Youth must be engaged in decision making about their communities and cities

Share This Post

Share on facebook
Share on linkedin
Share on twitter
Share on email

By
Maimunah Mohd Sharif, Executive Director, UN-Habitat
Volkan Bozki, President of the United Nations General Assembly

First Printed by The Star

In Summary
  • They have the power and responsibility to bring about positive change in their communities.
  • What is clear is that it is time for everyone to not only listen to young people, but give them the space and place to lead.

Young people around the world are speaking up about critical issues – and today more than ever we need to listen to them.

In Africa, the proportion of the young population is expanding rapidly. In Kenya around three quarters of the population is under the age of 35.

But it is not just the sheer number of young people here in Kenya that make their views and opinions so important. It is because they are a force for change. They have the power and responsibility to bring about positive change in their communities.

We have seen how instrumental they have been in fighting against the spread of Covid-19. UN-Habitat with other UN agencies, local and national governments and the private sector, have partnered with youth-led organizations in the informal settlements here in Kenya and globally, to fight against Covid-19. Their success has been amazing.

UN-Habitat’s Youth-led Covid-19 Emergency initiative was runner-up in the 2021 Secretary-General’s Award for Innovation. The initiative, managed by a coalition of 34 youth-led groups, led to over 2.5 million handwashes and the delivery of 10,000 masks to communities in East Africa and Latin America.

As our world becomes increasingly urbanised, young people are the current and future leaders of our cities. UN-Habitat has found that if young people are engaged in the planning of public spaces, these public spaces better serve the needs of youth and the larger community.

The Block by Block project, a partnership between UN-Habitat and Microsoft, utilises the globally popular game Minecraft as a way to engage youth in designing and building public spaces in their community. UN-Habitat and its partners recognise the critical role that public space plays in young people’s lives and their need for safe places to gather such as UN-Habitat’s One Stop Youth Resource Centres first set up in Kenya in 2003, and which spread this year to Balikesir, Turkey.
We recognise there are several challenges to overcome. Young people have been one of the hardest hit demographics during the current pandemic. Although they experienced lower infection rates than adults, they bore the brunt of the global job losses, had their schooling seriously impacted, and faced mental health issues.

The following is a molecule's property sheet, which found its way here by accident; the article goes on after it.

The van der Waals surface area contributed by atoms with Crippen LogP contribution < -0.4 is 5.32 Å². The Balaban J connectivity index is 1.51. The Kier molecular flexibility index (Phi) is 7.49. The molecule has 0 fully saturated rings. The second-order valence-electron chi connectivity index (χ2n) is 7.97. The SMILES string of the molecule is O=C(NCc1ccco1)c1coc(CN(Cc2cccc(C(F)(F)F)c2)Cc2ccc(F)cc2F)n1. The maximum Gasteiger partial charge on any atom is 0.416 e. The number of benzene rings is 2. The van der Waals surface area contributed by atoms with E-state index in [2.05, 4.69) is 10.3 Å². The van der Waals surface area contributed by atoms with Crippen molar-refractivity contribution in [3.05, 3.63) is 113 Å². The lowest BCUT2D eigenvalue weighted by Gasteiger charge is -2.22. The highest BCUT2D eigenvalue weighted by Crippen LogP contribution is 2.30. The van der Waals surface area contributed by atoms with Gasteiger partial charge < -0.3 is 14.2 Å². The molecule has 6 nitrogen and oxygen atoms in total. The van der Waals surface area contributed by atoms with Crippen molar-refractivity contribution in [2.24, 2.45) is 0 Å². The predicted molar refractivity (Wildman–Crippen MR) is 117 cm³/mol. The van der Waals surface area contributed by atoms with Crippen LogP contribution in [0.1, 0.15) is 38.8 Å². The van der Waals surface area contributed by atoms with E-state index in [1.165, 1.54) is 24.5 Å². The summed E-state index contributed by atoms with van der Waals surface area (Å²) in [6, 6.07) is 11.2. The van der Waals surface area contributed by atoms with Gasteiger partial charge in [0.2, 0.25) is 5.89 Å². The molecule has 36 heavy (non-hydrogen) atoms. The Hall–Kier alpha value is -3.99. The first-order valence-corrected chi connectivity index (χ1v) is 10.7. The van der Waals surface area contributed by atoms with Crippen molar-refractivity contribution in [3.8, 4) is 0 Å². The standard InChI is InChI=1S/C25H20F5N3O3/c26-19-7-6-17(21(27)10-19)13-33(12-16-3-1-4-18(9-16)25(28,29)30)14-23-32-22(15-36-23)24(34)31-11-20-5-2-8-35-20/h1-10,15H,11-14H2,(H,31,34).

Young people are the problem-solvers and innovators who will find the solutions to humanity’s future challenges. The Future Cities Challenge demonstrated that if given the chance young people rise to the occasion and develop world class solutions for global problems.

Youth are also the champions in fighting climate change. UN-Habitat is working with the United Nations Environment Programme to develop a climate changemaker programme that will train current and future leaders who will be in the vanguard of fighting against climate change.

These leaders will be drawn from two critical demographics; young women, who through the Fridays for Future movement have demonstrated their critical importance, and young people from the global south, who represent the largest ever youth demographic.

At the United Nations Headquarters in New York, youth play a crucial role in our efforts to understand and address global challenges. We recognise that youth is not a homogenous group, so we need everyone to speak up to amplify also the voices of their peers.

In Kenya, I look forward to seeing the exemplary work UN-Habitat and UN Environment Programme are conducting with local youth. I am excited to meet with youth at Michuki Park, who have been instrumental in the restoration of this beautiful green space.

We recognise there are several challenges to overcome. Young people have been one of the hardest hit demographics during the current pandemic. Although they experienced lower infection rates than adults, they bore the brunt of the global job losses, had their schooling seriously impacted, and faced mental health issues.

The International Labour Organization has found that that one in six young people have stopped working since the onset of the pandemic. In Kenya, young workers between the ages of 20 and 29 accounted for 63 per cent of the 1.7 million jobs lost in 2020.

And it is clear that young people in particularly challenging conditions such as slums and informal settlements, need support and opportunities to reach their full potential. They need education and skills to contribute to a productive economy, and they need access to a job market that can absorb them into its labour force.

What is clear is that it is time for everyone to not only listen to young people, but give them the space and place to lead. We say that youth must move on from the IMPOSSIBLE to the I AM POSSIBLE, and we at the United Nations support them all the way.

More To Explore